I've written about selective androgen receptor modulator drugs or SARMs in past issues of Applied Metabolics. SARMs are experimental drugs that have never been approved by any official health agency for human use, but are nonetheless freely available on the Internet. As I noted in my previous articles about SARMs, there is much hype and hyperbole expressed about them over the web in both discussion forums and on sites that sell the drugs. But as with many other things that are available exclusively on the Internet, what you pay for isn't always what you get. In one of my articles, I recounted a study in which 50 SARMs were purchased on various websites. The products were then analyzed to determine whether the content matched the product labels. In this survey, 50% of the drugs proved to be either mislabeled, didn't contain the potency listed on the label, or in some cases, contained a completely different substance.
The big selling point about SARMs is that they provide many of the anabolic effects of anabolic steroid drugs, but provide far less of an androgenic effect. Anabolic steroids themselves are synthetic versions of testosterone, with many of the oral versions chemically modified to resist premature breakdown in the liver. For example, if you ingested testosterone orally, most of the dose would be degraded in the liver in about 30 minutes. But the oral steroids resist such breakdown and can accumulate to a degree in the liver. Indeed, that is the main problem with oral anabolic steroids. The anabolic effects of testosterone include increasing and maintaining bone mass, as well as promotion of increased muscle mass along with a decrease of body fat. While the androgenic effects of testosterone are often called "bad," they are important. Among these effects are the growth of sexual organs, body hair, and the deeper voice that is characteristic of men. This explains why when women use large doses of anabolic steroids, a common and unfortunately permanent side effect is a deeper voice that is caused by the drugs increasing the thickening of their vocal cords. Other androgenic effects of testosterone are less desirable. These include acne development, prostate gland enlargement, and male pattern baldness.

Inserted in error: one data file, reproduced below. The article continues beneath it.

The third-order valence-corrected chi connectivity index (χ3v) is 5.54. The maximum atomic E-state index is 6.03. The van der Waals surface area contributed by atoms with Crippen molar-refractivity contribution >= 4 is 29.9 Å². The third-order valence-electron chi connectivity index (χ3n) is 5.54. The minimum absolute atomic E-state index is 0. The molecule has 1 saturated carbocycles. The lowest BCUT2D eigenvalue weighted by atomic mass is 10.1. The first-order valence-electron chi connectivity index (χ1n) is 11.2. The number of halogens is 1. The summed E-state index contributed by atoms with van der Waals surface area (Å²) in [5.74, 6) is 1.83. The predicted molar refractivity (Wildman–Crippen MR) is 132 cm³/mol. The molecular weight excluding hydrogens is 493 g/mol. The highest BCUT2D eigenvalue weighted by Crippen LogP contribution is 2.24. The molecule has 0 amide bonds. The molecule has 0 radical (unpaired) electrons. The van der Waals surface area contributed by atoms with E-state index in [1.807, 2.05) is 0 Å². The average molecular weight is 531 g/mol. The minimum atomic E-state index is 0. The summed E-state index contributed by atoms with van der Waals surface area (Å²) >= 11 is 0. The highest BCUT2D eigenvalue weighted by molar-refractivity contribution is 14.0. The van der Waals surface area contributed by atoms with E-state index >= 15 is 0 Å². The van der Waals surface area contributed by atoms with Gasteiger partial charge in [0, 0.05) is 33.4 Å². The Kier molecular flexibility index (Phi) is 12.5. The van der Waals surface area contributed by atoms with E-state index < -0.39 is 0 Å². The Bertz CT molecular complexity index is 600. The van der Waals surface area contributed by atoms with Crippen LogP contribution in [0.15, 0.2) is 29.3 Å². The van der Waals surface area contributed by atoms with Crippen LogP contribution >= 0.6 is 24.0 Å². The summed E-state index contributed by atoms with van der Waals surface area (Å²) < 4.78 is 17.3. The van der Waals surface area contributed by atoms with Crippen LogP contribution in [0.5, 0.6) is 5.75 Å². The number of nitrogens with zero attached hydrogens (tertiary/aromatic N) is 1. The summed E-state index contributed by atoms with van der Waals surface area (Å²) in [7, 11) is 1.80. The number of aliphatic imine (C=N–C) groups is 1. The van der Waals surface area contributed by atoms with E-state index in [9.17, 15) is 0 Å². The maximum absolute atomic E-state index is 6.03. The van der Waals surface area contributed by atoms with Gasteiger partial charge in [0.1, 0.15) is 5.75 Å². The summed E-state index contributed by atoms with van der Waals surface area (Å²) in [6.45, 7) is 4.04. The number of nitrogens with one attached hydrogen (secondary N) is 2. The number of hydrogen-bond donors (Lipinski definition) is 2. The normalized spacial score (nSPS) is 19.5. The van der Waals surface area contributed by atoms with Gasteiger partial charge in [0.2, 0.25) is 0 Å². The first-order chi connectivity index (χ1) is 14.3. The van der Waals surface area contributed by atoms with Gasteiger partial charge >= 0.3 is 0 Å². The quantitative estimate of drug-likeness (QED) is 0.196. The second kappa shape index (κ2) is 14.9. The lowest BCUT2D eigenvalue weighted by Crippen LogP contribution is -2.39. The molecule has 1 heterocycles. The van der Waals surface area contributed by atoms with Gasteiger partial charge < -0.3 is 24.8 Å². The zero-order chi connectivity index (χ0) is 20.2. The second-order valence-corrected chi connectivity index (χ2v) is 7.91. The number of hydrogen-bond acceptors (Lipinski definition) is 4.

The fact that testosterone provides both anabolic and androgenic effects has been known since the discovery of testosterone by German scientists in 1934. While the anabolic effects of testosterone are considered useful, such as for maintaining muscle mass and bone mass, the androgenic effects are not. As such, this led scientists to develop new drugs that would emphasize the anabolic effects of testosterone while eliminating or at least minimizing the androgenic effects. The scientists were also aware that testosterone is rapidly degraded in the liver when ingested orally, so sought to produce a version that would survive the liver breakdown. As such, they came up with methyltestosterone in 1934. However, methyl testosterone proved far too androgenic, which set . . .